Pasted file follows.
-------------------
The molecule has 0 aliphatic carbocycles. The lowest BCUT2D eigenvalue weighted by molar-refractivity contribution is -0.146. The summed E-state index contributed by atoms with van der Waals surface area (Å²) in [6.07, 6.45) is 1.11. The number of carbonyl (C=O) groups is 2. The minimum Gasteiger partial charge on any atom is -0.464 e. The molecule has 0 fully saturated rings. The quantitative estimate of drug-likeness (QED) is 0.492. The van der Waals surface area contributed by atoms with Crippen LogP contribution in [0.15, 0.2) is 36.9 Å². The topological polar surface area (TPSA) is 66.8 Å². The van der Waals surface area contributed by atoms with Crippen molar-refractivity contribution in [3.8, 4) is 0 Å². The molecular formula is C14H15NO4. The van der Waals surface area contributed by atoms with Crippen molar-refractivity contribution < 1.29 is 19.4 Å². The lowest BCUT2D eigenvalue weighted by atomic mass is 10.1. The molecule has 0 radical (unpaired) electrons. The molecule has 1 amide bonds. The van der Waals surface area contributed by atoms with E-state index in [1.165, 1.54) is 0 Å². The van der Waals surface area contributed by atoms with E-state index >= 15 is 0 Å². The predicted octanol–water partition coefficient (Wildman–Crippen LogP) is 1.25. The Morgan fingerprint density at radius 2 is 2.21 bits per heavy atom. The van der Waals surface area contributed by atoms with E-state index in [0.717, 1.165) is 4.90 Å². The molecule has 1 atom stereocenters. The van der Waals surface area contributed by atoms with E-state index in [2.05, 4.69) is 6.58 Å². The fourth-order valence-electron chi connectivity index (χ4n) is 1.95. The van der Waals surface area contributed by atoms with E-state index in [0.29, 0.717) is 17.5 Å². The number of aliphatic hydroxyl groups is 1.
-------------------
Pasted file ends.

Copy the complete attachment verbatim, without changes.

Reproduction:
The molecule has 0 aliphatic carbocycles. The lowest BCUT2D eigenvalue weighted by molar-refractivity contribution is -0.146. The summed E-state index contributed by atoms with van der Waals surface area (Å²) in [6.07, 6.45) is 1.11. The number of carbonyl (C=O) groups is 2. The minimum Gasteiger partial charge on any atom is -0.464 e. The molecule has 0 fully saturated rings. The quantitative estimate of drug-likeness (QED) is 0.492. The van der Waals surface area contributed by atoms with Crippen LogP contribution in [0.15, 0.2) is 36.9 Å². The topological polar surface area (TPSA) is 66.8 Å². The van der Waals surface area contributed by atoms with Crippen molar-refractivity contribution in [3.8, 4) is 0 Å². The molecular formula is C14H15NO4. The van der Waals surface area contributed by atoms with Crippen molar-refractivity contribution < 1.29 is 19.4 Å². The lowest BCUT2D eigenvalue weighted by atomic mass is 10.1. The molecule has 0 radical (unpaired) electrons. The molecule has 1 amide bonds. The van der Waals surface area contributed by atoms with E-state index in [1.165, 1.54) is 0 Å². The van der Waals surface area contributed by atoms with E-state index >= 15 is 0 Å². The predicted octanol–water partition coefficient (Wildman–Crippen LogP) is 1.25. The Morgan fingerprint density at radius 2 is 2.21 bits per heavy atom. The van der Waals surface area contributed by atoms with E-state index in [0.717, 1.165) is 4.90 Å². The molecule has 1 atom stereocenters. The van der Waals surface area contributed by atoms with E-state index in [2.05, 4.69) is 6.58 Å². The fourth-order valence-electron chi connectivity index (χ4n) is 1.95. The van der Waals surface area contributed by atoms with E-state index in [0.29, 0.717) is 17.5 Å². The number of aliphatic hydroxyl groups is 1.